Babies are born with highly malleable skulls, and therefore receiving constant pressure on a particular part of their head, like from repeatedly lying on ther backs to sleep, may lead to some positional flattening or molding of the head.
A team of students at UNIST has recently introduced a smart baby pillow to help prevent and correct mild cases of flat head syndrome. This innovative device has also recently won a gold award at the 'Science and Technology-based Business Idea Contest', jointly sponsored by the Ministry of Science and ICT, the Commercializations Promotion Agency for R&D Outcomes, and the Asan Nanum Foundation. The winning team consists of the following members: Tae Hun Chung and Dong-Cheol Lim in the School of Materials Science and Engineering and HyeWon Cho in the School of Life Sciences.
Flat head syndrome is the term, given when a child's head is asymmetrical and flattened on one side more than the other. Although this does not harm brain development nor cause any lasting appearance problems, simple practices, like placing them in different positions over the course of each day, can easily prevent a baby from developing an asymmetrical skull shape.
"We came up with the idea to help new parents who are in drastic need of sleep," the students claim. "We wanted to help them relax and rest at least when their babies are asleep."
The new smart baby pillow is designed to help induce the correct sleeping posture, thereby preventing babies from developing flat head syndrome. This new device features an embedded air volume control system, as well as the image-based soft tactile sensor, developed by the Korea Institute of Industrial Technology (KITECH). Besides, this sensor was one of ten technologies presented in the competition, previously.
"A soft tactile sensor has been applied to monitor the position of a newborn's head in real time," says Tae Hun Chung in the School of Materials Science and Engineering. "We have also added a system that automatically controls the volume of air in the pillow for a perfectly symmetrical skull. This saves the trouble of attempting to change a newborn's head in different positions every 1 to 2 hours."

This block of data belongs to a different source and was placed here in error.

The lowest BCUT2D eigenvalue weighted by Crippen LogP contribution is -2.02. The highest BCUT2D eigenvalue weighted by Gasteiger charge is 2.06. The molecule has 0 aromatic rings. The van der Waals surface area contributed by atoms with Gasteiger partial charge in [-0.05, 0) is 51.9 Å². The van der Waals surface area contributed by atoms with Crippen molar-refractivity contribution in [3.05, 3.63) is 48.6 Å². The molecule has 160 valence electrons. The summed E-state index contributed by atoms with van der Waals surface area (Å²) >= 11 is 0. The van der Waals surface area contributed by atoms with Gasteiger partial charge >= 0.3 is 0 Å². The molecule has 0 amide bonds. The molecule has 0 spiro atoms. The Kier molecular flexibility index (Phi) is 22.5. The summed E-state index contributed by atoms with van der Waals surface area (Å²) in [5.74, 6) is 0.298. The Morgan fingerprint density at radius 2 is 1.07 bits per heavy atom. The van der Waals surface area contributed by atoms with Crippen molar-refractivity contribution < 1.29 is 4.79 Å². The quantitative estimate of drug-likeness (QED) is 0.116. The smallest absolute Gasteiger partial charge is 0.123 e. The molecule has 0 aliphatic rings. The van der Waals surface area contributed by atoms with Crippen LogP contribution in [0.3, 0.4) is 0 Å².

The team plans to commercialize the product and later expand into the medical device market. The engineers behind this smart baby pillow expect that their product will be in great demand for both medical and cosmetic aspects, as it can drastically reduce the risk of cot death, as well as unusual facial asymmetry. By securing a financial aid from the Commercializations Promotion Agency for R&D Outcomes, they plans to build a prototype in the first half of this year.
"The device itself would certainly be a great help for those stressed-out parents," says HyeWon Cho in the School of Life Sciences. "By allowing mothers to have some relaxation time, it can also help prevent or treat symtoms of postnatal depression and anxiety."
Behind their success is the UNIST Strategic Consulting Association (UNISCA). Consisting of both undergraduate and graduate students, UNISCA is the strategic consulting association at UNIST, focusing on providing a business's successful and solid plans.
"UNISCA has given me the tools necessary to successfully commercialize and launch a technology into markets," says Tae Hun Chung in the School of Materials Science and Engineering.
Organized by the Commercializations Promotion Agency for R&D Outcomes, the event aims to leverage and extend the potential application of advanced technologies to more users.
In the competition, participants were offered to explore a total of 10 leading-edge nanotechnologies, previously presented by public research institutions. Students were, then, asked to explore the potential uses, current practices, and future directions of those technologies that scientists may have overlooked. The competition was attended by 40 teams from 20 universities throughout the nation.
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